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Journal of Wound Management and Research > Volume 18(3); 2022 > Article
Chang, Seo, Park, Lee, and Kim: Successful Reconstruction of a Defect Secondary to an Intersphincteric Abscess with Fournier's Gangrene Using a Perforator-based Island Flap: A Case Report

Abstract

Fournier's gangrene, a soft tissue infection which is aggressive and sometimes lethal, often passes through deep fascial planes of the penis, scrotum, perineum, and lower abdomen; however, it rarely extends upward into the high intermuscular plane. We managed a rare case of Fournier's gangrene with a high intersphincteric abscess from a perianal infection that resulted in a large defect in the anus and inferior aspect of the scrotum. A perforator-based island flap for the post-debridement defect was performed successfully. The perforator was selected near the defect along the lateral sacral border; the border of the flap design was adjacent to the defect, thus providing a sufficient angle of rotation near the pedicle with minimal dissection. Remnant undissected tissues around the pedicle prevented postoperative vascular complications. Additionally, the distal part of the flap design was elongated to the gluteal sulcus to be harvested as a very thin flap. This study suggests a perforator-based island flap as a secure and convenient option for covering a large defect involving the perianal region and inferior aspect of the scrotum.

Introduction

Necrotizing fasciitis of the genital and perianal tissues resulting from urologic and colorectal infections is known as Fournier's gangrene. The disease can progress ag-gressively and become lethal. Fournier's gangrene often passes through deep fascial planes of the penis, scrotum, perineum, and lower abdomen. Initial treatment of Fournier's gangrene includes wide and radical debridement of infectious tissues to control the infection. Hence, most cases require perineoscrotal reconstruction after primary treatment [1,2]. However, Fournier's gangrene rarely extends upward into the high intermuscular plane, especially into the supralevator plane in the anal region [3], because the fascial planes of the sphincteric area are distinguished from the periscrotal area.
Herein, we present our experience managing a very rare case of high intersphincteric abscess with Fournier's gangrene in a patient with perianal infection, and successful reconstruction of the consequent extensive perianal defect using a perforator-based island flap. The patient provided written informed consent for submission and publication of this report and accompanying images.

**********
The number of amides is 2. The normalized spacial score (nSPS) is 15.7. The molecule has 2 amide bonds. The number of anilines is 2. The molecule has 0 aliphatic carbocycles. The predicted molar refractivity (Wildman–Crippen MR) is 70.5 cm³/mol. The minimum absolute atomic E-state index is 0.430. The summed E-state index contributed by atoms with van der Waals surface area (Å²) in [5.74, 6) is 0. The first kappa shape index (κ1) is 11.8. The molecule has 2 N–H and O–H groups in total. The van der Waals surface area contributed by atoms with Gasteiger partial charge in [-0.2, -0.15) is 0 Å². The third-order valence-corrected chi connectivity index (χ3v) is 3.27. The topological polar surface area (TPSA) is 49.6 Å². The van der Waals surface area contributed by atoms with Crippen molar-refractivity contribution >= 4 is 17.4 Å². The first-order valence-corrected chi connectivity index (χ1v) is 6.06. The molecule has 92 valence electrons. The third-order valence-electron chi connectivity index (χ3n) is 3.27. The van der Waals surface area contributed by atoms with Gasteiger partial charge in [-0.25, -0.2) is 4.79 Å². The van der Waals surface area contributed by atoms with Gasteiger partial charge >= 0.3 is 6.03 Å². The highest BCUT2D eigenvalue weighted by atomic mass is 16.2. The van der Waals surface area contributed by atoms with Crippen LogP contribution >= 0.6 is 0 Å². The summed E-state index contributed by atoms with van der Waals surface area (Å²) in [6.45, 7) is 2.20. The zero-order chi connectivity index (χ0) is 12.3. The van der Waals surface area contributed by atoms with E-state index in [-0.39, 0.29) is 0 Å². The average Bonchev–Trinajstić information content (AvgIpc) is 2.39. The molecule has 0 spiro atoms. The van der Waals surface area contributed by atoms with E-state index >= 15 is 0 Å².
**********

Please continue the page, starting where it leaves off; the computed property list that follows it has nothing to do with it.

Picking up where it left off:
Case

A 63-year-old non-insulin-dependent diabetic male sought evaluation in our emergency room for severe pain and swelling of the scrotum. He had experienced painful discharge around the anus for 1 week. An abdominal computed tomography scan revealed air collection in the scrotum, penis, and perineum, consistent with a diagnosis of Fournier's gangrene (Fig. 1). The infection probably originated from the perianal region. However, no definite abscess around the intersphincteric region was noted on the initial examination. Emergency ultrasound-guided drainage of the perineal abscess was performed with simultaneous radical debridement. The penis and scrotal infections were initially controlled by incision and drainage. However, the anal infection required serial drainage, debridement, antibiotics, and colostomy (Fig. 2A). The initial empirical antibiotic treatment began with ciprofloxacin after the first debridement. The patient was referred to the Plastic and Reconstructive department for infection control and reconstruction of the post-debridement defect around the anus. The wound was stable after the fifth serial debridement; hence, a vacuum-assisted wound closure system (VAC; KCI Medical, San Antonio, TX, USA) was applied (Fig. 2B and C). Unfortu-nately, the anal sphincter was already damaged. The defect in-volved the perianal region and inferior aspect of the scrotum (Fig. 2D). At the fifth debridement, methicillin-resistant Staphylococcus aureus was identified in the wound swab culture, and vancomycin was initiated. To cover the anus and inferior aspect of scrotum, we fashioned a 15x7cm perforator-based island flap. The posterior superior iliac spine and coccyx were designated as landmarks of the lateral sacral border along which many reliable perforators were found (Fig. 2E). A suitable perforator was selected near the defect using hand Dop-pler, and the flap design was adjacent to the tissue defect. The flap was subsequently elevated disto-proximally in the subfascial layer (Fig. 2F). During elevation of the proximal portion of the flap, great care was taken around the perforator pedicle, leaving undissected tissue of approximately 1-cm radius. Perforator skeletonization was not performed. We provided a sufficient angle of rotation with minimal dissection near the pedicle and the elevated flap was transferred easily. The long flap covered the inferior aspect of the scrotum and anus. The donor site was closed directly (Fig. 2G and H). Suction drain was removed 10 days after flap surgery. Until 6 weeks after surgery, both lateral positions were maintained to prevent the flap from being compressed. Antibiotics were administered from the first debridement to 3 weeks after flap surgery. As the sphincter was removed due to severe initial infection around the perianal area, the colostomy was permanently maintained. The patient had healed well without any complications at the 6-month follow-up (Fig. 2I).
Fig. 1.
Abdominal computed tomography scan. Computed tomography shows air collection in the scrotum, penis, and perineum, consistent with Fournier's gangrene.
jwmr-2022-02159f1.jpg
Fig. 2.